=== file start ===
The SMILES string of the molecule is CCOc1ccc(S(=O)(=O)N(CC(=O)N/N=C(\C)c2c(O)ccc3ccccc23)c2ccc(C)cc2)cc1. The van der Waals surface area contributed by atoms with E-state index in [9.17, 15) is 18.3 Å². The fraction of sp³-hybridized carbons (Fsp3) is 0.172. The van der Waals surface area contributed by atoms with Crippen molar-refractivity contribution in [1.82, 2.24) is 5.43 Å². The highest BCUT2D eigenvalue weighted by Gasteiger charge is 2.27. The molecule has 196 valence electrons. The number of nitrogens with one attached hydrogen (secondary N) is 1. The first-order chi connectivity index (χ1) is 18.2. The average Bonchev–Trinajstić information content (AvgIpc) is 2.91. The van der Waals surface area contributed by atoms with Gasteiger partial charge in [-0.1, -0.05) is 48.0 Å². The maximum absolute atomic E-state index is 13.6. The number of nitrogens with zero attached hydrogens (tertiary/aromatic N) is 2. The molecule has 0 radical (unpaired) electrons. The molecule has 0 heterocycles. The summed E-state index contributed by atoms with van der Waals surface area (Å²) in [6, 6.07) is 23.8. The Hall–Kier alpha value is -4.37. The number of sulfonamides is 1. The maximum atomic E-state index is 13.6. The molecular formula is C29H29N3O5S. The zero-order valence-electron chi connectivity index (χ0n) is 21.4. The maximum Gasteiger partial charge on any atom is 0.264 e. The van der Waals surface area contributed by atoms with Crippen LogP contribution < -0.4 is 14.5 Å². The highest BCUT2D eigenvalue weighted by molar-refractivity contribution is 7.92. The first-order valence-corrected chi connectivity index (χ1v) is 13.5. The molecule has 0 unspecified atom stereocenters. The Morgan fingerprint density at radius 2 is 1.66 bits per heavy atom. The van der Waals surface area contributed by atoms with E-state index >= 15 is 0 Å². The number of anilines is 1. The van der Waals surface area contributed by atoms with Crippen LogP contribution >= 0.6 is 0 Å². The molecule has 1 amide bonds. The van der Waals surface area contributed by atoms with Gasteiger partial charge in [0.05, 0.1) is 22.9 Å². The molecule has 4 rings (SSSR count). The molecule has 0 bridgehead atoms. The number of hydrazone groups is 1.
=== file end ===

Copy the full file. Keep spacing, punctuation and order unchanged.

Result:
The SMILES string of the molecule is CCOc1ccc(S(=O)(=O)N(CC(=O)N/N=C(\C)c2c(O)ccc3ccccc23)c2ccc(C)cc2)cc1. The van der Waals surface area contributed by atoms with E-state index in [9.17, 15) is 18.3 Å². The fraction of sp³-hybridized carbons (Fsp3) is 0.172. The van der Waals surface area contributed by atoms with Crippen molar-refractivity contribution in [1.82, 2.24) is 5.43 Å². The highest BCUT2D eigenvalue weighted by Gasteiger charge is 2.27. The molecule has 196 valence electrons. The number of nitrogens with one attached hydrogen (secondary N) is 1. The first-order chi connectivity index (χ1) is 18.2. The average Bonchev–Trinajstić information content (AvgIpc) is 2.91. The van der Waals surface area contributed by atoms with Gasteiger partial charge in [-0.1, -0.05) is 48.0 Å². The maximum absolute atomic E-state index is 13.6. The number of nitrogens with zero attached hydrogens (tertiary/aromatic N) is 2. The molecule has 0 radical (unpaired) electrons. The molecule has 0 heterocycles. The summed E-state index contributed by atoms with van der Waals surface area (Å²) in [6, 6.07) is 23.8. The Hall–Kier alpha value is -4.37. The number of sulfonamides is 1. The maximum atomic E-state index is 13.6. The molecular formula is C29H29N3O5S. The zero-order valence-electron chi connectivity index (χ0n) is 21.4. The maximum Gasteiger partial charge on any atom is 0.264 e. The van der Waals surface area contributed by atoms with Crippen LogP contribution < -0.4 is 14.5 Å². The highest BCUT2D eigenvalue weighted by molar-refractivity contribution is 7.92. The first-order valence-corrected chi connectivity index (χ1v) is 13.5. The molecule has 0 unspecified atom stereocenters. The Morgan fingerprint density at radius 2 is 1.66 bits per heavy atom. The van der Waals surface area contributed by atoms with E-state index >= 15 is 0 Å². The number of anilines is 1. The van der Waals surface area contributed by atoms with Crippen LogP contribution >= 0.6 is 0 Å². The molecule has 1 amide bonds. The van der Waals surface area contributed by atoms with Gasteiger partial charge in [0.05, 0.1) is 22.9 Å². The molecule has 4 rings (SSSR count). The molecule has 0 bridgehead atoms. The number of hydrazone groups is 1.